Background: I am totally blind. I am using a screen reading software to use the computer. I am a programmer.

Whenever I meet new people (especially in the IT industry), the following happens in many cases:

Person: "What is your work?"

Me: "I am a software developer in company x."

Person: "And you can't see at all? Oh wow! You must be so smart! I tried programming and I gave up. And my eyes are fully working!"

My question is in 3 parts:

  • How to interpret their response? I do not understand why they would willingly say something bad about their abilities in front of me just because of my disability. Can anyone explain the message they are trying to communicate? My initial guess is they are lying about their actual skills and they are patronizing me, though I can't be sure.
  • How to respond? Right now I stay silent because I don't know what to say, but sometimes the silence gets extended, as if they are waiting for a response. I'd preferably want to convey to them that my disability has nothing to do with my programming skills.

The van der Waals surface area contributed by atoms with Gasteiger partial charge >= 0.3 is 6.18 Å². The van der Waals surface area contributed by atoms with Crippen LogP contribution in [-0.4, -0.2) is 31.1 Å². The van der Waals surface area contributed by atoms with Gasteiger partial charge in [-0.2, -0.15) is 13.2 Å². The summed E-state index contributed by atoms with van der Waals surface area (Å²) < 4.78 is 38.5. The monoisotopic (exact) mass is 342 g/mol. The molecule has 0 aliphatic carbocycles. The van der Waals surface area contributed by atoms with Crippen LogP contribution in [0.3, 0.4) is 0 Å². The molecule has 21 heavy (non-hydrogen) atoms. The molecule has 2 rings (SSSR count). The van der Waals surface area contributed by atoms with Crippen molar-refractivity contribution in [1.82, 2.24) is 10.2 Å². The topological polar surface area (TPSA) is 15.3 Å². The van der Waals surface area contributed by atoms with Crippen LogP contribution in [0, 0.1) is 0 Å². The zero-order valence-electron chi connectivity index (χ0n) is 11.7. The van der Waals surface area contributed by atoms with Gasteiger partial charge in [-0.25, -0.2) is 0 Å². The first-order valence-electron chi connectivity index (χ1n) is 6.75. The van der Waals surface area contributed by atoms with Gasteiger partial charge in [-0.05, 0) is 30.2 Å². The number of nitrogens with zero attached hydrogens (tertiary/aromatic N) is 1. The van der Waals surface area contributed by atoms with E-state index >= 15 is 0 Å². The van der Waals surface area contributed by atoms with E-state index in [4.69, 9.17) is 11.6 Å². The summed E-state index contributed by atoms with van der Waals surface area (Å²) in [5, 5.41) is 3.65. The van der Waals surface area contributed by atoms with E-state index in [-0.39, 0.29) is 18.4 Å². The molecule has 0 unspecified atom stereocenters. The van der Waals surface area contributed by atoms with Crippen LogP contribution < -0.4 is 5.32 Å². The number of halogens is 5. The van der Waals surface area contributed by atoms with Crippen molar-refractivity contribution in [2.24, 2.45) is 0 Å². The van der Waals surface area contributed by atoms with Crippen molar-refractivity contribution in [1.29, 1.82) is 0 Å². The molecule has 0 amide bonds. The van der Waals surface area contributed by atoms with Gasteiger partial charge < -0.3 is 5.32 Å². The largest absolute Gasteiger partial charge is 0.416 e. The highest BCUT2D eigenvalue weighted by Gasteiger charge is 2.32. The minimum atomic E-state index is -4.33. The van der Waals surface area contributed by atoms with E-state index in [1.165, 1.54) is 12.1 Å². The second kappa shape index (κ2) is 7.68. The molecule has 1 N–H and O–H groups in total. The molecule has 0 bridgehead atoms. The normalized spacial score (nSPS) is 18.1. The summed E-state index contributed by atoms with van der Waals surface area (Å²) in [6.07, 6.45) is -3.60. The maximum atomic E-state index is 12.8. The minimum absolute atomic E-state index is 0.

• There are a few cases where conversations like this happens while my teammates are present (personally or virtually), and I feel extremely humiliated. I felt singled out, and it is as if the skills of my teammates (who are developers as well) are being belittled because of me. How to get out of this situation?
  • 4
    It's baffling... What do you think if I tell you: "Wow! Beethoven was deaf and wrote such masterpieces of music, yet he wasn't able to hear any of the notes or instruments. He's such a outstanding musician! I have an excellent hearing, trained almost 10 years and yet can't even properly play [whatever]"?
    – OldPadawan
    Commented Apr 29, 2022 at 14:27

3 Answers 3


Actually, "I tried to program and I can't" is not destroying themselves. It's at most a mild put-down of themselves, though that is not how they intend it.

What they are trying to say is "I am pretty smart, but I couldn't do that. Therefore, anyone who can program is smarter than I am. In addition, you're doing it without seeing, which must be harder, so you must be even smarter than that!" They are trying to compliment you. As a result, they expect you to say Thankyou and nothing more. You don't have to comply, of course. There are three basic responses: